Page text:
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Chesterton Park, Cambridge: An Archaeological Desktop Study

Heawood, Richard (1997) Chesterton Park, Cambridge: An Archaeological Desktop Study. [Client Report] (Unpublished)

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A archaeological desktop assessment of a large 90 hectare site on the north-east edge of the City of Cambridge was carried out by Cambridge County Council's Archaeological Field Unit in response to a brief from the County Archaeology Office. The study was commissioned by RMJM on behalf of Chelverton Properties in advance of the proposed redevelopment of the site. The study area, centred on TL 475/615, is at present occupied by Cambridge Sewage Treatment Works to the north, and by Chesterton Railway Sidings to the South.

The study area lies in a zone of high archaeological potential on the gravel terraces of the River Cam. The surrounding area is rich in sites from the prehistoric and Romano-British agricultural settlements extended along the west bank of the Cam to the North. Within the study area, it is known that human burials and pits containing animal bone and pottery were disturbed in 1903 during the extension of the Sewage Farm. This evidence suggests the existence of a late Iron Age and Romano-British settlement in the north-eastern corner of the study area. It has not proved possible to locate other specific areas of archaeological remains, but the high potential for the existence of such remains almost anywhere in the study area had been highlighted.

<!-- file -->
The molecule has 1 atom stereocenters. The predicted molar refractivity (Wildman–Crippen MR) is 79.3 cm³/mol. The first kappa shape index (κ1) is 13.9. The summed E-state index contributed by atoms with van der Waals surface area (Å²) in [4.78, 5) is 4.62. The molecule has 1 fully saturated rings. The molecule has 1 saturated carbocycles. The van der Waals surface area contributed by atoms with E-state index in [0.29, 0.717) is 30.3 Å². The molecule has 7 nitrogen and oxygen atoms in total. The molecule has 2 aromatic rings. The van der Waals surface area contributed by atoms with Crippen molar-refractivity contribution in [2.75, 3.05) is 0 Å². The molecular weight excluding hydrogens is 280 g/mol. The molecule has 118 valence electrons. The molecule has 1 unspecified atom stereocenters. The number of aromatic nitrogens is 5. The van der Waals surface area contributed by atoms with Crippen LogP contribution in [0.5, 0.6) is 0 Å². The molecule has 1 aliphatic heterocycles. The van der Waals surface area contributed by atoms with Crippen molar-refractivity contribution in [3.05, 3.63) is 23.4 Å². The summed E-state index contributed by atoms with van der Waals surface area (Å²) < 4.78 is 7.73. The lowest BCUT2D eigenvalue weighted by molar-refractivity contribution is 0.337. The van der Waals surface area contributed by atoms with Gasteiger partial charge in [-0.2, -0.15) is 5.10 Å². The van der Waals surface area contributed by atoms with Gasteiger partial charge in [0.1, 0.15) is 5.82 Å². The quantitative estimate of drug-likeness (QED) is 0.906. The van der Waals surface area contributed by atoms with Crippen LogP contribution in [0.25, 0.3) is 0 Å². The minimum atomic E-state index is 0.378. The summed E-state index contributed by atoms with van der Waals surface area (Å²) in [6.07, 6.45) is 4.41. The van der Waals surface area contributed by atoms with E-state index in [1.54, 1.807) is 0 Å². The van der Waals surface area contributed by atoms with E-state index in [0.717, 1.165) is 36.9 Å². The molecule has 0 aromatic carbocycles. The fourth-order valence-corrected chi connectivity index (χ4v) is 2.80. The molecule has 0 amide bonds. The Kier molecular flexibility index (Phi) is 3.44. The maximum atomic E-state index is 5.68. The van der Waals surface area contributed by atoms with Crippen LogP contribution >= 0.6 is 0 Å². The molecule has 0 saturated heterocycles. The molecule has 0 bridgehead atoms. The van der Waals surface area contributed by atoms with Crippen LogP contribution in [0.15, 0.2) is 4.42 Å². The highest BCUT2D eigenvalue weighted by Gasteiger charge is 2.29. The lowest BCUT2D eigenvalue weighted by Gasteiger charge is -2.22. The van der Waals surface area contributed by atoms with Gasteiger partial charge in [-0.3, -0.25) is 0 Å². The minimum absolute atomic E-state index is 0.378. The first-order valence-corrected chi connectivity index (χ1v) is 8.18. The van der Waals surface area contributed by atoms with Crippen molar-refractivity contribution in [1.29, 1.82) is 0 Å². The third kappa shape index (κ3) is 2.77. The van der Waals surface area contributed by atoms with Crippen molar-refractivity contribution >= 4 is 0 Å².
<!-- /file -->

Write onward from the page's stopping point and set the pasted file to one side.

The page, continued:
The impact of Twentieth Century disturbance on the survival of potential archaeological remains has also been assessed. The Sewage Treatment Works has had a considerable impact towards the west of the study area, whilst a back-filled gravel pit within the railway sidings would have completely removed archaeological remains where it was excavated. However, it can be suggested that the impact of the early Sewage Farm on the north-eastern part of the site was probably limited, and that archaeological remains would survive here beneath dumped deposits. This seems to be confirmed by data from geotechnical trial holes, which also indicate the presence of 'wet' deposits near to the Cam. elsewhere, remains might survive between and around the installations of the Sewage Treatment Works, and in the sidings, away from the gravel quarry.

Modern landuse means that aerial photography and geophysical survey are of very limited use in establishing the precise location of the archaeological remains that probably exist within the area. Trial trenching remains the best way of characterising these remains.

Item Type: Client Report
Uncontrolled Keywords: Chesterton Park, Cambridge, Cambridgeshire, Desktop study, Human Burials, pottery, Romano-british, Roman, Iron Age, DBA, desk-based assessment, report 138, Sewage Treatment Works, railway sidings, river cam, geotechnical trial holes, gravel terrace, wet deposits
Subjects: Geographical Areas > English Counties > Cambridgeshire
Period > UK Periods > Iron Age 800 BC - 43 AD > Late Iron Age 100 BC - 43 AD
Period > UK Periods > Roman 43 - 410 AD
Depositing User: Archives
Date Deposited: 20 Aug 2018 10:29
Last Modified: 20 Aug 2018 10:29
URI: http://eprints.oxfordarchaeology.com/id/eprint/4132

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